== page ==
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21 August 2004 @ 14:02
Sexism and the Sprinkler  

As you can probably guess from the title, this post is about pronouns. Over at Language Log (what would I blog about if there were no Language Log?), Geoff Pullum is aggrieved:

It grieves me deeply to defend the benighted and probably sexist dimwits of what was must have been Canada's most stupid collection of Supreme Court justices ever, but I'm afraid I have to. The judicial nitwits who ruled that women are not persons were right on a point of grammar, and Bill Poser has it wrong.

The point of grammar in question is the one on which the Persons Case turned. The Sprinkler of Canada held that women were not persons, and consequently could not be magistrates, on the grounds that "persons," in the British North America Act of 1867, were always referred to (in the singular) with the pronoun he. The Judicial Committee of the Privy Council sensibly overturned this ruling, embracing the radical notion that women are human beings.

Pullum argues that the otherwise benighted Sprinkler was correct in concluding that there is no such thing as the generic masculine in English:

It's my duty to report that The Cambridge Grammar of the English Language takes the position that he is never generic, i.e., sex-neutral. Chapter 5, by Rodney Huddleston and John Payne (see page 492), talks about "Purportedly sex-neutral he", and on page 494 they give evidence that it just isn't true that this pronoun may be used in a sex-neutral way: if it could, then there would be nothing at all wrong with saying

*Either the husband or the wife has perjured himself.

But that's a grammatical catastrophe, or a silly joke. One couldn't possibly think that was normal usage.

[Actually, at least one person does. Poser has posted a reply that makes some of the same points I was gradually getting around to in my long-winded way.]

Pullum further invokes William Shakespeare and Jane Austen in support of number-neutral they as the normal English way of referring to a singular person of unspecified sex.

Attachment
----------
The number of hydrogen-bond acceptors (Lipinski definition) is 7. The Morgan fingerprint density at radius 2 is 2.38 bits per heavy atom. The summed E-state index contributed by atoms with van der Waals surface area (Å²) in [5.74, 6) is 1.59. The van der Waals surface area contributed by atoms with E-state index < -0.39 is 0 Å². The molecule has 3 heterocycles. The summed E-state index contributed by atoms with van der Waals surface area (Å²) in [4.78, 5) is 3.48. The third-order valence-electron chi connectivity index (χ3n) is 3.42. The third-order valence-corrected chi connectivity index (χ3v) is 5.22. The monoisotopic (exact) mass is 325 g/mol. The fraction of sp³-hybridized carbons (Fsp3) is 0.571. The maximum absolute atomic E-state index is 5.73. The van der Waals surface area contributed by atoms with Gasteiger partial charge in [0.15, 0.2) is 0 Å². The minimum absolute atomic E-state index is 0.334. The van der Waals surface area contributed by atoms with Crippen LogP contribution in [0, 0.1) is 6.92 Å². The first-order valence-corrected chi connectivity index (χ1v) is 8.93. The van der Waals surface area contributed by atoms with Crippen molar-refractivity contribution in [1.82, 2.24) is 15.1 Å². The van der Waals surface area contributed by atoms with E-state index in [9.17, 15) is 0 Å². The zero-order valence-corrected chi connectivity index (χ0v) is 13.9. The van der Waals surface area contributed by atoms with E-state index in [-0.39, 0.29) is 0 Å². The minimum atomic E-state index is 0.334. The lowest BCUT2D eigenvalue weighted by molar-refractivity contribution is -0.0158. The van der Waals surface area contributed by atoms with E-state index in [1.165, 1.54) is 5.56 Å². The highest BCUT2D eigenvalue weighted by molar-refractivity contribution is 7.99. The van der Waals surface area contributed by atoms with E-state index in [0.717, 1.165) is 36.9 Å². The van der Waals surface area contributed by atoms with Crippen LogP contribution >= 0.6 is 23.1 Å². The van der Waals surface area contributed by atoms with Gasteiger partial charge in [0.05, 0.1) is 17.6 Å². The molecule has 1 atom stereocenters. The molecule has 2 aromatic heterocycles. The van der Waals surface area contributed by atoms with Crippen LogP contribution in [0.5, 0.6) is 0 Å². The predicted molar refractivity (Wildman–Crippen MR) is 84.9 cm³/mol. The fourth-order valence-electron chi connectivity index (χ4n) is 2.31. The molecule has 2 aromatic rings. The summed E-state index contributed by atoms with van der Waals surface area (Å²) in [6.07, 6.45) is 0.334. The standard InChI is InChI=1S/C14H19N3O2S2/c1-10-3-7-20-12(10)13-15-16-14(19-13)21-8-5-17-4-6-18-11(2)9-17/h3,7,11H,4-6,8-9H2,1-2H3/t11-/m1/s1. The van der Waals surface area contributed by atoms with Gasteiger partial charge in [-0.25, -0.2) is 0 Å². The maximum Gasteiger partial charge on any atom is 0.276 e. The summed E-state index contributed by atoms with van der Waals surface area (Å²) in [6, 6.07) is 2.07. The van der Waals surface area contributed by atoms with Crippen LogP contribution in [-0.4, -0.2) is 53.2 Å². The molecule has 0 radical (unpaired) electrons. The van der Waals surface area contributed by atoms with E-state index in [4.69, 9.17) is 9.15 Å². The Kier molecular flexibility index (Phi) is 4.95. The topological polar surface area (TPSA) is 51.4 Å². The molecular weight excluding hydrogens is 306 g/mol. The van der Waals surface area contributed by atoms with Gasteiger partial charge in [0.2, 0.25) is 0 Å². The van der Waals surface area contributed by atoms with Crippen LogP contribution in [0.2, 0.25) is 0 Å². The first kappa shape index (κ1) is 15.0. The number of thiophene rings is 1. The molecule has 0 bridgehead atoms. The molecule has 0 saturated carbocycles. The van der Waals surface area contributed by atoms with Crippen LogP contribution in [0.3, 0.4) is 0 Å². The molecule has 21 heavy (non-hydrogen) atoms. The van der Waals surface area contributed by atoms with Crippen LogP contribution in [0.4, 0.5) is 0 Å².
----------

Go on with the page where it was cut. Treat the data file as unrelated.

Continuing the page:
In general, and certainly for the English of our day, I agree that there is no possibility of using he in a gender-neutral way, and I am as pleased as the next person to see that my usage of they has such distinguished literary precedents. But I think the Sprinkler was wrong.

The law, as Pullum may have noticed, is written neither in colloquial English nor in literary English. It is written in legal English, which, in addition to having various quirks of its own, tends to follow the fatwas and fiats of prescriptive grammarians. Ask any nineteenth-century prescriptivist you can find, and he [sic] will tell you that there is indeed such a thing as the generic masculine in the language in which the BNA Act is written. [Poser points out that the construal of the generic masculine in laws has, in fact, been legislated.] The fact that there are some contexts in which he cannot be sex-neutral does not necessarily mean that he is never generic.

I grant that you will not find many examples along the lines of Pullum's *Either the husband or the wife has perjured himself, but there are some odd cases out there. Unfortunately, sometime in the course of my last two moves, I seem to have misplaced or discarded a quite remarkable dictionary I once owned, which was published in the United States sometime in the nineteen-seventies, and shows it. The best parts are the appendices. There's a guide to astrology, which is so important that, if I recall correctly, it is the only part of the volume printed in full colour. There is also an appendix on sex, for the edification of the adolescent reader, which is in the form of a glossary, and is remarkable primarily for its steadfast consistency in employing the generic masculine throughout. I wish I still had it to quote from, but it does have passages which appear, by the standards of CGEL, to refer specifically to male homosexual relationships, which I do not believe was the intention of the authors.

The other context in which I've been startled to see the generic masculine is Robin Lakoff's Language and Woman's Place (1975). Lakoff predicted that while feminism could reasonably hope to succeed in promoting gender-neutral terms for people like firefighters and department chairs, the pronoun system was unassailable. And indeed, pronouns in general are fairly resistant to innovation, and it's probably not an accident that the gender-neutral pronoun of choice seems to be the recycled they rather than any of the multitude of constructed alternatives. But the standards have changed, and quickly. I would not use they as a singular pronoun in formal writing today (although I hope it will eventually become appropriate to do so), but neither would I use generic he in any context. (Pullum offers Either the husband or the wife has perjured themself as the correct colloquial alternative to the starred sentence above; for an alternative that will pass muster in any register, I'd say the best choice is Either the husband or the wife has committed perjury.) I'm very pleased that Lakoff turned out to have been mistaken about this, but I think it's telling that she, a linguist and a feminist, believed as recently as 1975 in not only the existence, but also the unshakeability of the generic use of masculine pronouns. If the generic masculine had sounded unnatural to her, she would certainly have had little reason to say otherwise. So I think we must conclude, contra CGEL and the Benighted Sprinkler, that at the very least there has been such a thing as the generic masculine, and that it was alive and well as recently as 1975.

 
 
Nuværende musik: The Men They Couldn't Hang, "Silver Town"
 
 
 
Tishiewahooweena on 25. August, 2004 20:36 (UTC)
Fascinating (as always)!